Exploring the development and dismantling of equivalence classes involving terrorist stimuli

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APA Citation: 

Dixon, M. R., Rehfeldt, R. A., Zlomke, K. R., & Robinson, A. (2006). Exploring the development and dismantling of equivalence classes involving terrorist stimuli. Psychological Record, 56, 83-103.

Publication Topic: 
Behavior Analysis: Empirical
RFT: Empirical
Publication Type: 
Article
Language: 
English
Abstract: 

The present paper describes 2 studies that present conceptual interpretation and experimental findings involving developing and dismantling of equivalence classes consisting of terrorist stimuli. In the first study. 8 United States citizen participants were trained to match nonterrorist stimuli to American and terrorist images. Afterwards, participants were tested derived relations between American and terrorist stimuli. Results revealed all participants had a high probability of making predictable responses across culturally framed stimuli during a pretest match American to American and terrorist to terrorist), yet training, made fewer culturally controlled responses during posttest. The second study examined the acquisition rate resulting equivalence test performance of 7 United States citizen participants who received training with 3 sets of visual stimuli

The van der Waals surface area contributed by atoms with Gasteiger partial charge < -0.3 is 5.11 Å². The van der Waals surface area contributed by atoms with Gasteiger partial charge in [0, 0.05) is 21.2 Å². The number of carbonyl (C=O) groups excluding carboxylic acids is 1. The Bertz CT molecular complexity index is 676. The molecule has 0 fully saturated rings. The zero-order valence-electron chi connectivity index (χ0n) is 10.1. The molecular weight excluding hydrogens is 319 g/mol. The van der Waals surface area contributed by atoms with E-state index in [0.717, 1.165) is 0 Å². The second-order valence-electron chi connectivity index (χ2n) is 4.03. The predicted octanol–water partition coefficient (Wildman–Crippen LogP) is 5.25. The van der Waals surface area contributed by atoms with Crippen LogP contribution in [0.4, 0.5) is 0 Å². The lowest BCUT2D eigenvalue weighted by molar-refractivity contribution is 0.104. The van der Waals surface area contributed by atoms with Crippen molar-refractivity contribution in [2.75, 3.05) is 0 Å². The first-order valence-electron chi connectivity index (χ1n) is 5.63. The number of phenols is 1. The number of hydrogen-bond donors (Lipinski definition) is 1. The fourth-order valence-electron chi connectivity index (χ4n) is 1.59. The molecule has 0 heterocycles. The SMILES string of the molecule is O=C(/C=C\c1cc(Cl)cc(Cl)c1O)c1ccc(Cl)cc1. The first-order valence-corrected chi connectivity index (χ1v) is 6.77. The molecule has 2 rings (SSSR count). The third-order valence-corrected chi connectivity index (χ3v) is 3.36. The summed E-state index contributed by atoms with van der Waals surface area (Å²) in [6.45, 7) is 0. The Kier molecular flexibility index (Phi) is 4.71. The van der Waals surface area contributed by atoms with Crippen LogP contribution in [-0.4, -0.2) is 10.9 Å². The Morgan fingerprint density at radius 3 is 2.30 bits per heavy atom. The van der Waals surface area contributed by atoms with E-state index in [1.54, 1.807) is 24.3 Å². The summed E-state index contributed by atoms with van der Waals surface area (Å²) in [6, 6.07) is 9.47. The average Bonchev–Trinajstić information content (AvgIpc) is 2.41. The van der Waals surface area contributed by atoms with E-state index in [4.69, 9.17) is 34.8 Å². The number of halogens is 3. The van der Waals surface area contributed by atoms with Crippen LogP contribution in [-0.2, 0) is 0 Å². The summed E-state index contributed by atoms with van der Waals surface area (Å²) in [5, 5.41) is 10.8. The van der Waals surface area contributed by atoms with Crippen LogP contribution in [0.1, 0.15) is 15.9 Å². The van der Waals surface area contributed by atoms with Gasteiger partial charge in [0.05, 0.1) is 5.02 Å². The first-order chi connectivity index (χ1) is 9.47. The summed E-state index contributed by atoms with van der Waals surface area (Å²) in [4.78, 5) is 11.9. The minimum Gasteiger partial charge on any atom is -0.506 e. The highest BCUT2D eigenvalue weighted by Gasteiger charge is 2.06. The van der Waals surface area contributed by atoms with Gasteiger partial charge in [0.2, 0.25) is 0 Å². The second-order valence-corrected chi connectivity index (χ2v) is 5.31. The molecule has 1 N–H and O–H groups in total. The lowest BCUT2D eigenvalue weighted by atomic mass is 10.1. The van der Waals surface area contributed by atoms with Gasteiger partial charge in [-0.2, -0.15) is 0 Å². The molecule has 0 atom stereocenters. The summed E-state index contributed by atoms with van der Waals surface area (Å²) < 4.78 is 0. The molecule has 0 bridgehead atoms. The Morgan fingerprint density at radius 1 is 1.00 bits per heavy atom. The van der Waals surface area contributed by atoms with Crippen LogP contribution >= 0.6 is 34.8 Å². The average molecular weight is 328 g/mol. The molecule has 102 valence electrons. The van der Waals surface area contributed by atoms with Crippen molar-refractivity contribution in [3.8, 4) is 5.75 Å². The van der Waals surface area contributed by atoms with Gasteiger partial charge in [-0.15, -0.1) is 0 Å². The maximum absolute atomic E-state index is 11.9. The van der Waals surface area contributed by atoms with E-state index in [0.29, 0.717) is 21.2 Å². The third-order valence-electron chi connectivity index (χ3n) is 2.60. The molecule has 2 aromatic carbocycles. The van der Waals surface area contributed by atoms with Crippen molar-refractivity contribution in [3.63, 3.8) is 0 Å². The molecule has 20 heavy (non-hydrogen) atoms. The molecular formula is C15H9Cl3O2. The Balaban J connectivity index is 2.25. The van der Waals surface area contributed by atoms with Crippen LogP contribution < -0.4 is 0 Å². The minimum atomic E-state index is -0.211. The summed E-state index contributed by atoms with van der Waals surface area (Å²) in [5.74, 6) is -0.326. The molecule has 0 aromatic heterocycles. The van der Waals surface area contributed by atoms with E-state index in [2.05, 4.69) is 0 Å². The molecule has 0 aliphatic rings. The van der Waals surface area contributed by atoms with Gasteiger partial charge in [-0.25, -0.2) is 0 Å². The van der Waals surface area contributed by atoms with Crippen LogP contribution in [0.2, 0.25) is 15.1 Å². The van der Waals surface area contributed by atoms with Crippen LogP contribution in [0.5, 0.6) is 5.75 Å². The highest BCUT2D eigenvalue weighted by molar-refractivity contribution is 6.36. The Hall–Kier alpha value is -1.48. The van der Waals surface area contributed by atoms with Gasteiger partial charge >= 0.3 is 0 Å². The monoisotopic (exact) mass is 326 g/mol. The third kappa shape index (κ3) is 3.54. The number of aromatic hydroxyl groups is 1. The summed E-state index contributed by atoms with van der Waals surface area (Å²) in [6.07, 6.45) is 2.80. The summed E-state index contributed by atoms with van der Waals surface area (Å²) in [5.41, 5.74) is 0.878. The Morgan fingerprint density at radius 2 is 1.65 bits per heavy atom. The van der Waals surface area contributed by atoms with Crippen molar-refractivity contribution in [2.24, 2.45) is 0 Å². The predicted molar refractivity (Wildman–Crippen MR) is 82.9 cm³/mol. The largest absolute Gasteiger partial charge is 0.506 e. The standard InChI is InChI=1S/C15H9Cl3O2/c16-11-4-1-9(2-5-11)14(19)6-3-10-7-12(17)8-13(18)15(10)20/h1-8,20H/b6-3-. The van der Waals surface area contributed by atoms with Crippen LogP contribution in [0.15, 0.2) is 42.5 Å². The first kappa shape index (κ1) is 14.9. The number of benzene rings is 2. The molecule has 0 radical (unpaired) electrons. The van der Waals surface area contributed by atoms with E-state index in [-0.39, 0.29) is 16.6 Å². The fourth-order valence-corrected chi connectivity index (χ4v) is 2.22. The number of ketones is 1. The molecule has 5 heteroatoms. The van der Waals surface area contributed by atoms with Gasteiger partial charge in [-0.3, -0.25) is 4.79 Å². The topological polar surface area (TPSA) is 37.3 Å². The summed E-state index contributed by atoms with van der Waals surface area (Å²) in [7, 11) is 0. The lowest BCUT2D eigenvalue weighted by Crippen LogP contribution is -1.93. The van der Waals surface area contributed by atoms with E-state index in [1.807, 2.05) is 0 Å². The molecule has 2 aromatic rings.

consisted of (a) terrorist, (b) mixed terrorist/American, and neutral (flowers) images. Most participants acquired the relations involving the terrorist stimuli in fewer trials and scored with higher accuracy during testing when compared to their performance the other two sets (mixed terrorist/American, flowers). Implications for various theories of stimulus equivalence are discussed.

Comments: 
This paper describes 2 studies that present a conceptual interpretation and experimental findings involving developing and dismantling of equivalence classes consisting of terrorist stimuli. Results of experiment 1 showed that participants made predictable responses to stimuli during pretest, however made fewer culturally controlled responses after training. Experiment 2 showed that it was easy to acquire relations involving terrorist stimuli when compared to two other conditions. Implications are discussed.
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